Imprisoned Veco chief executive Bill Allen will not be a government witness in the trial of former Juneau state Rep. Bruce Weyhrauch, according to a court memorandum filed Wednesday by Weyhrauch's attorney.
In his 13-page filing in U.S. District Court in Anchorage, Doug Pope said he was told by federal prosecutors that they had no intention of calling Allen, whose credibility has suffered since he was the chief government witness in three prior federal corruption trials.
Allen's most prominent role was in the 2008 trial of former U.S. Sen. Ted Stevens, where Allen told how he renovated Stevens' Girdwood home and bought him numerous gifts, none of which were disclosed by Stevens. His testimony was also crucial in sending former state Reps. Pete Kott and Vic Kohring to prison in 2007.
But much has changed for both the government's corruption investigation and Allen since then.
After a jury found Stevens guilty, the case against him fell apart when the Justice Department admitted it failed to turn over significant evidence to Stevens' attorneys, including FBI reports showing Allen's statements evolving over time. Allen's statements to FBI agents generally became more damning of Stevens as Stevens' trial date approached, according to interview notes that became public.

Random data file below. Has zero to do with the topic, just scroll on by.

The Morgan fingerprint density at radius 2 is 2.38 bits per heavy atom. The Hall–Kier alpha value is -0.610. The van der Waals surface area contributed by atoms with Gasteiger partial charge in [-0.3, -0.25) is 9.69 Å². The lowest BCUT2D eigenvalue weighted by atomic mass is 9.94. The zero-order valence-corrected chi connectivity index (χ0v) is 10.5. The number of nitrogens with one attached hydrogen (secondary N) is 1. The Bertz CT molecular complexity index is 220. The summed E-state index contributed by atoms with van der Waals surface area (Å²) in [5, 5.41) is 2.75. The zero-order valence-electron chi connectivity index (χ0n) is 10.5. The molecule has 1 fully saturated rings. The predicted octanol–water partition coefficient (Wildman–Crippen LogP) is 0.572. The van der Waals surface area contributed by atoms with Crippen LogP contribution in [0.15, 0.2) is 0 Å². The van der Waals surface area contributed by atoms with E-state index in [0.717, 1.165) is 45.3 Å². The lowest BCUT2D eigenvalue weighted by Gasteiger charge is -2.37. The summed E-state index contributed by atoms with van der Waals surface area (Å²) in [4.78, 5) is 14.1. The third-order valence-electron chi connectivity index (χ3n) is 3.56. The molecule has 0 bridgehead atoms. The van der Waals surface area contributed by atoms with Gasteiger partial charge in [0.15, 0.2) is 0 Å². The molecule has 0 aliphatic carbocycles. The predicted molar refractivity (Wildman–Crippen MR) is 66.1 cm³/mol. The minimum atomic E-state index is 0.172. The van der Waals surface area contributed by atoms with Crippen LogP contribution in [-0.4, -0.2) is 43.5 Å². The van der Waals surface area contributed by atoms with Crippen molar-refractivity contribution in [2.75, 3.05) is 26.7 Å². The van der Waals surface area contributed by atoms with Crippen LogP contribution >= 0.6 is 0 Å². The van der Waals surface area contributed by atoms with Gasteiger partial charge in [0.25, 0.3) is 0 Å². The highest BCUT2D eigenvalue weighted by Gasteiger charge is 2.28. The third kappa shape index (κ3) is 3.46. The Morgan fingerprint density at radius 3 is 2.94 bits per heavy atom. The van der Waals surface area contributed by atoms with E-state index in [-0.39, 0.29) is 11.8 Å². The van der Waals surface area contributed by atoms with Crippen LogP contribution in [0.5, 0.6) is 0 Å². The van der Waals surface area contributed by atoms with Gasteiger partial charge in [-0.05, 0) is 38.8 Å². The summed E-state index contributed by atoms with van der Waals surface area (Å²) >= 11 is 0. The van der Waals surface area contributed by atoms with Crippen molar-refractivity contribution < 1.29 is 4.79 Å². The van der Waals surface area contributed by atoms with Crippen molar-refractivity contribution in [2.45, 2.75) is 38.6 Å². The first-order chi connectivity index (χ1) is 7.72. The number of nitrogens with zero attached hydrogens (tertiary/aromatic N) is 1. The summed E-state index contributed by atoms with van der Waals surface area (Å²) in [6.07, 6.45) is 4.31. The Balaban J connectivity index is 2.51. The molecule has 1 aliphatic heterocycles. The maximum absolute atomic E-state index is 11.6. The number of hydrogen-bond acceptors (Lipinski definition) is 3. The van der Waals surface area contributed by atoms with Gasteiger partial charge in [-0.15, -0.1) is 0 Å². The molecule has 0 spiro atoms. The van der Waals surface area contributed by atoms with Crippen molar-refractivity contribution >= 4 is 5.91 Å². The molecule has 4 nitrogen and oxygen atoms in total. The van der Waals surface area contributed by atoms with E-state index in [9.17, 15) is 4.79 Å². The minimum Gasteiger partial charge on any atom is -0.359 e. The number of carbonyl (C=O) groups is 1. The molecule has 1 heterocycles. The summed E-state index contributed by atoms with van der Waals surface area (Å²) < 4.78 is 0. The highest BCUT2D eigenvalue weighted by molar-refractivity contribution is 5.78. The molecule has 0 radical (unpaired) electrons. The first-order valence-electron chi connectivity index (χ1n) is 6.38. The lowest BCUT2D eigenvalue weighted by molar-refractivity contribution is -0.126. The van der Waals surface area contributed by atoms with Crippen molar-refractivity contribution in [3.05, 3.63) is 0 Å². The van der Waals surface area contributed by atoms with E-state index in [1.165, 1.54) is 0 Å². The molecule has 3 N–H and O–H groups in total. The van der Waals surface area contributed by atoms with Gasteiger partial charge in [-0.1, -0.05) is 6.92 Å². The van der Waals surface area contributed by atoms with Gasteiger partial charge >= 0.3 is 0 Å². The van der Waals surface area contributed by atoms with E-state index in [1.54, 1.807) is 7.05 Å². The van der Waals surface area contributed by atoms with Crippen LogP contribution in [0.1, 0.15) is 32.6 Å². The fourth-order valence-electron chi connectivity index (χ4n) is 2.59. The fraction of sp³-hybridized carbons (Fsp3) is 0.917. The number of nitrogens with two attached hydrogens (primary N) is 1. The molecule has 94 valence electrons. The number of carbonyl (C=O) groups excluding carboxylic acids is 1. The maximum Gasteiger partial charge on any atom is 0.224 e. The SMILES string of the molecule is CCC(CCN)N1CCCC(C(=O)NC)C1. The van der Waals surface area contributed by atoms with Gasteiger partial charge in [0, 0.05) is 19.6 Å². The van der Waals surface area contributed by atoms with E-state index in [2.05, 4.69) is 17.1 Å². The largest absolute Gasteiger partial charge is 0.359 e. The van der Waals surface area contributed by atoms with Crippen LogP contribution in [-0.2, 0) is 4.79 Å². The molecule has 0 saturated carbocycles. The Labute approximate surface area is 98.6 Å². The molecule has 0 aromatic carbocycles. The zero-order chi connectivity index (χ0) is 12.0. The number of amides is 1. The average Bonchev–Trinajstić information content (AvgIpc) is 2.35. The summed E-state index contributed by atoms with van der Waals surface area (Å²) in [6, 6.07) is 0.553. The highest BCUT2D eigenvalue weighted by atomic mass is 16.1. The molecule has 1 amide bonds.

As a result of the Stevens' debacle, six prosecutors are themselves under investigation for criminal contempt by a special prosecutor. They, and FBI agents involved in the Alaska corruption investigation, are also under internal Justice Department investigation. That status of both investigations is unknown, except they appear to still be underway.
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